5 Key Focus Areas for Global Capability Centers in 2023
If the two years of the pandemic were the period unplanned reinvention for organizations, things got intentional in 2022. GCCs took a lead in strategically designing a sustainable hybrid work model. They placed people at the center, technology at speed and innovation at scale.
In 2023, GCCs must reflect the key business imperatives, think ahead of the headquarters to enable product-based innovation, and continue to reimagine their EVP to avoid long-term risk of losing top talent to higher salary and attrition.
As GCCs continue to reshape their strategies to align with the emerging business paradigms, we look at the key trends that will shape the sector in 2023.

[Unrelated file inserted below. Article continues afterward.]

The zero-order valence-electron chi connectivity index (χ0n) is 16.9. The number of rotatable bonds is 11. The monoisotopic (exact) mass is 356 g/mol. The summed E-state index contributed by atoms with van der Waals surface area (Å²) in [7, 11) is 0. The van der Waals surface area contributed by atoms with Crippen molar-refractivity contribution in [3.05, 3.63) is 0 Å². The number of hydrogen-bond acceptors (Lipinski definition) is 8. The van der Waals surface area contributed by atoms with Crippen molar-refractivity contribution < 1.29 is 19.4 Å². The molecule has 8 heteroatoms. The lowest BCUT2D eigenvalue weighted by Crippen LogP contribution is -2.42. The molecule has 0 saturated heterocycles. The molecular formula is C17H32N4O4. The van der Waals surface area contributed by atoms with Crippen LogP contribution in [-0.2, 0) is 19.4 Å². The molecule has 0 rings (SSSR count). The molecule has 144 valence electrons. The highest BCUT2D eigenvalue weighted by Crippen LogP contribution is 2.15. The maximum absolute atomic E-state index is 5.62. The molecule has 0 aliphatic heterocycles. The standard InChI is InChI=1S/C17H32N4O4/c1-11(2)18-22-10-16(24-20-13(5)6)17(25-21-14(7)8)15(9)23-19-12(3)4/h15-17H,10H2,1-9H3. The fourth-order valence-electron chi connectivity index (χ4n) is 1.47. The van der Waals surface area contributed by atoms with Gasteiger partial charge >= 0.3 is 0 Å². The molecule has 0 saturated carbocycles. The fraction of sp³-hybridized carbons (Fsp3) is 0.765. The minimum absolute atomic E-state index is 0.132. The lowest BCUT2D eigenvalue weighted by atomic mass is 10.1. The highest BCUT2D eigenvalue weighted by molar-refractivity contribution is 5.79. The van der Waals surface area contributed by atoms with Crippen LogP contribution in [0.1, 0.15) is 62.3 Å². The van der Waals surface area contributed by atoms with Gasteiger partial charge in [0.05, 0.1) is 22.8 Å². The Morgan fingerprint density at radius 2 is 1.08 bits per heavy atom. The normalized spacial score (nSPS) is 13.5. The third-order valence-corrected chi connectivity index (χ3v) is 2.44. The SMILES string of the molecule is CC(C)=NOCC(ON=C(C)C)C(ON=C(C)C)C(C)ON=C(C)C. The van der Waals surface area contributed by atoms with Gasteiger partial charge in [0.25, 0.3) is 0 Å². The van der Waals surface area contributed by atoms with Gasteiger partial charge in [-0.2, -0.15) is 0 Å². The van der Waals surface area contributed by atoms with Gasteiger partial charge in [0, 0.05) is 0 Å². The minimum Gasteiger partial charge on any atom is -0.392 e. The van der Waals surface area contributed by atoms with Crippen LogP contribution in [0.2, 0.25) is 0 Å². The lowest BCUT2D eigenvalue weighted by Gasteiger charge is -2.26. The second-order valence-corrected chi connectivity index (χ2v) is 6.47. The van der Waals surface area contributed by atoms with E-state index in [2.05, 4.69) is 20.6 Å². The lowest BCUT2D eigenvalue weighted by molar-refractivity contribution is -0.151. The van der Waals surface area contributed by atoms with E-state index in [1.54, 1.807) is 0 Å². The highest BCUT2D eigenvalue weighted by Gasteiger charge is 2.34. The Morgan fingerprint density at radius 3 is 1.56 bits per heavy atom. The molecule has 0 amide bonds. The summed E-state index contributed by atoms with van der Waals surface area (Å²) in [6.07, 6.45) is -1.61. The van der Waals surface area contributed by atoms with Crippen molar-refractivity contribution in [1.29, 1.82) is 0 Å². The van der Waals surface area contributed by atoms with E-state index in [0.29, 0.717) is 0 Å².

On peer-level with the HQ
In a post-pandemic world, we have entered the golden age for borderless global teams. Mature GCCs have moved up the value chain from the role of ‘doers’ to centers of excellence for advanced digital capabilities. In 2023, even early-stage GCCs will see beyond the current scope and help the HQs grasp new opportunities, form strategic plans to adapt to new business trends, and build new capabilities.
As the lines are rapidly blurring between the GCC and the headquarters, GCCs will own key, differentiating new business capability narratives and demonstrate business value by underpinning such capabilities into the company’s products and services. Opportunities include cloud, data engineering, AI, info security, RPA, blockchain, etc. In short, GCCs will be the enterprise, complete with company leaders, ownership of functions and accountability for business results.
More from less